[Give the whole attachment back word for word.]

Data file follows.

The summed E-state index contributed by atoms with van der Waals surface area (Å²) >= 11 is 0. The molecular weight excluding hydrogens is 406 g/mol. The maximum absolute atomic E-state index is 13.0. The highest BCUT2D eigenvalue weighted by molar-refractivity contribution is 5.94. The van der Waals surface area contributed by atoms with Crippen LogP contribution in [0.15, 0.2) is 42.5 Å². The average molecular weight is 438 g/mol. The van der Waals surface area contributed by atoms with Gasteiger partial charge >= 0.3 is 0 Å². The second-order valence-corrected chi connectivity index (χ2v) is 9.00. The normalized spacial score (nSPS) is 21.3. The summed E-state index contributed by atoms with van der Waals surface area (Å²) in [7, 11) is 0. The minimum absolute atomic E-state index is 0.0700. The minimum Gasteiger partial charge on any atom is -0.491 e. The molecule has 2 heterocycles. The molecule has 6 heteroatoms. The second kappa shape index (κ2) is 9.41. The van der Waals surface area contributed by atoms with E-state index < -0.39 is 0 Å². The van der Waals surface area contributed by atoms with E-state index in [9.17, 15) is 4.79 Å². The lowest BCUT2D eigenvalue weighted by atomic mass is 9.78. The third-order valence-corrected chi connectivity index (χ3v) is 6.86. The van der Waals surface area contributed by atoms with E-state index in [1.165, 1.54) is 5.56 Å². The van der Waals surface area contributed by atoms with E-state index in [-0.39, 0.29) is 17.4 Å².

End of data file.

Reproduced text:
The summed E-state index contributed by atoms with van der Waals surface area (Å²) >= 11 is 0. The molecular weight excluding hydrogens is 406 g/mol. The maximum absolute atomic E-state index is 13.0. The highest BCUT2D eigenvalue weighted by molar-refractivity contribution is 5.94. The van der Waals surface area contributed by atoms with Crippen LogP contribution in [0.15, 0.2) is 42.5 Å². The average molecular weight is 438 g/mol. The van der Waals surface area contributed by atoms with Gasteiger partial charge >= 0.3 is 0 Å². The second-order valence-corrected chi connectivity index (χ2v) is 9.00. The normalized spacial score (nSPS) is 21.3. The summed E-state index contributed by atoms with van der Waals surface area (Å²) in [7, 11) is 0. The minimum absolute atomic E-state index is 0.0700. The minimum Gasteiger partial charge on any atom is -0.491 e. The molecule has 2 heterocycles. The molecule has 6 heteroatoms. The second kappa shape index (κ2) is 9.41. The van der Waals surface area contributed by atoms with E-state index < -0.39 is 0 Å². The van der Waals surface area contributed by atoms with E-state index in [9.17, 15) is 4.79 Å². The lowest BCUT2D eigenvalue weighted by atomic mass is 9.78. The third-order valence-corrected chi connectivity index (χ3v) is 6.86. The van der Waals surface area contributed by atoms with E-state index in [1.165, 1.54) is 5.56 Å². The van der Waals surface area contributed by atoms with E-state index in [-0.39, 0.29) is 17.4 Å².